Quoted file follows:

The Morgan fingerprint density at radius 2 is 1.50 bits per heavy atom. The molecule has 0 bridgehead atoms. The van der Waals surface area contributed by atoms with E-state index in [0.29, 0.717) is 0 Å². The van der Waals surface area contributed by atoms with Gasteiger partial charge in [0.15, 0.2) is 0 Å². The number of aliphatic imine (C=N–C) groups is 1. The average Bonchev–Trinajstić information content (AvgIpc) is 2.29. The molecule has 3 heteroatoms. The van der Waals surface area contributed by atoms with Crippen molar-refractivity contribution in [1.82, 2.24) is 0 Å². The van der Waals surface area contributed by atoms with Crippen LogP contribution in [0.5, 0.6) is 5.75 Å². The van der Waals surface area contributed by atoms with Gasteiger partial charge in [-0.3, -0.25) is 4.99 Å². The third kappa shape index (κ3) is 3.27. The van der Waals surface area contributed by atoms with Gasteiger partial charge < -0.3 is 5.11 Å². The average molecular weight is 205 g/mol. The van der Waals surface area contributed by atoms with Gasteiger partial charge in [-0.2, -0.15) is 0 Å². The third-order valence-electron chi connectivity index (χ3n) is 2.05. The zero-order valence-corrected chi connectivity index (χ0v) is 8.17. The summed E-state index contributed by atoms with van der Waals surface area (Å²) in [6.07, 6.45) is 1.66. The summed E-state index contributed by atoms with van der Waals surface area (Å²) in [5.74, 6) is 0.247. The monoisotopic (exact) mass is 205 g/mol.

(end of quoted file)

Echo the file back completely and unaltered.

The Morgan fingerprint density at radius 2 is 1.50 bits per heavy atom. The molecule has 0 bridgehead atoms. The van der Waals surface area contributed by atoms with E-state index in [0.29, 0.717) is 0 Å². The van der Waals surface area contributed by atoms with Gasteiger partial charge in [0.15, 0.2) is 0 Å². The number of aliphatic imine (C=N–C) groups is 1. The average Bonchev–Trinajstić information content (AvgIpc) is 2.29. The molecule has 3 heteroatoms. The van der Waals surface area contributed by atoms with Crippen molar-refractivity contribution in [1.82, 2.24) is 0 Å². The van der Waals surface area contributed by atoms with Crippen LogP contribution in [0.5, 0.6) is 5.75 Å². The van der Waals surface area contributed by atoms with Gasteiger partial charge in [-0.3, -0.25) is 4.99 Å². The third kappa shape index (κ3) is 3.27. The van der Waals surface area contributed by atoms with Gasteiger partial charge < -0.3 is 5.11 Å². The average molecular weight is 205 g/mol. The van der Waals surface area contributed by atoms with Gasteiger partial charge in [-0.2, -0.15) is 0 Å². The third-order valence-electron chi connectivity index (χ3n) is 2.05. The zero-order valence-corrected chi connectivity index (χ0v) is 8.17. The summed E-state index contributed by atoms with van der Waals surface area (Å²) in [6.07, 6.45) is 1.66. The summed E-state index contributed by atoms with van der Waals surface area (Å²) in [5.74, 6) is 0.247. The monoisotopic (exact) mass is 205 g/mol.